Metrics are probably the most critical element of a registration problem. The metric defines what the goal of the process is, they measure how well the Target object is matched by the Reference object after the transform has been applied to it. The Metric should be selected in function of the types of objects to be registered and the expected kind of missalignment. Some metrics has a rather large capture region, which means that the optimizer will be able to find his way to a maximum even if the missalignment is high. Typicaly large capture regions are associated with low precision for the maximum. Other metrics can provide high precision for the final registration, but usually require to be initialized quite close to the optimal value.
Unfortunately there are no clear rules about how to select a metric, other that trying some of them in different conditions. In some cases could be and advantage to use a particular metric to get an initial approximation of the transformation, and then switch to another more sensitive metric to achieve better precision in the final result.
Metrics are depend on the objects they compare. The toolkit currently offers <em> Image To Image </em> and <em> PointSet to Image </em> metrics as follows:
\li <b> Mean Squares </b> Sum of squared differences between intensity values. It requires the two objects to have intensity values in the same range.
\li <b> Normalized Correlation </b> Correlation between intensity values divided by the square rooted autocorrelation of both target and reference objects: \f$ \frac{\sum_i^n{a_i * b_i }}{\sum_i^n{a_i^2}\sum_i^n{b_i^2}} \f$. This metric allows to register objects whose intensity values are related by a linear transformation.
\li <b> Pattern Intensity </b> Squared differences between intensity values transformed by a function of type \f$ \frac{1}{1+x} \f$ and summed them up. This metric has the advantage of increase simultaneously when more samples are available and when intensity values are close.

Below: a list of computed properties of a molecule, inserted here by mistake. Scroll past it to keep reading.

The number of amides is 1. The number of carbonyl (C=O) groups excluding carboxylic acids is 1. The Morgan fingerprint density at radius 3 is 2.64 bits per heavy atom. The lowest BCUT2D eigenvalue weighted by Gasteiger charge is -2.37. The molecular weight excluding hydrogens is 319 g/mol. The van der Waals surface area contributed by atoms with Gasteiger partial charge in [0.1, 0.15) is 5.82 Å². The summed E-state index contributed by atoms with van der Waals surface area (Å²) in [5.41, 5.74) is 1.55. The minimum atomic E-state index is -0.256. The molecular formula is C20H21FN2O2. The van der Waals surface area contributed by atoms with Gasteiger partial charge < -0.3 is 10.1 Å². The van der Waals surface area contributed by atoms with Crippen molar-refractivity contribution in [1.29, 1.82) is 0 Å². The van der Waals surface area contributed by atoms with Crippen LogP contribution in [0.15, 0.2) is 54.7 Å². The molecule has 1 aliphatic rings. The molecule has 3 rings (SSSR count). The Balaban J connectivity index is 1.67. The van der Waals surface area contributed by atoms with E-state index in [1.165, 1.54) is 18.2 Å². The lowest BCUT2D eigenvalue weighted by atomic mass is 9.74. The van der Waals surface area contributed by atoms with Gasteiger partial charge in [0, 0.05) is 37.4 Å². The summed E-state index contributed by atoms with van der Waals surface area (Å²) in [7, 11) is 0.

\li <b> Mutual Information </b> Mutual information is based in an information theory concept. Mutual information between two sets measures how much can be known from one set if only the other set is known. Given a set of values \f$ A=\{a_i\} \f$. Its entropy \f$ H(A) \f$ is defined by \f$ H(A) = \sum_i^n{- p(a_i) \log({p(a_i)})} \f$ where \f$ p(a_i) \f$ are the probabilities of the values in the set. Entropy can be interpreted as a measure of the mean uncertainty reduction that is obtained when one of the particular values is found during sampling. Given two sets \f$ A=\{a_i\} \f$ and \f$ B=\{b_i\} \f$ its joint entropy is given by the joint probabilities \f$ p_(a_i,b_i) \f$ as \f$ H(A,B) = \sum_i^n{-p(a_i,b_i) * log( p(a_i, b_i) )} \f$. Mutual information is obtained by subtracting the entropy of both sets from the joint entropy, as : \f$ H(A,B)-H(A)-H(B) \f$, and indicates how much uncertainty about one set is reduced by the knowledge of the second set. Mutual information is the metric of choice when image from different modalities need to be registered.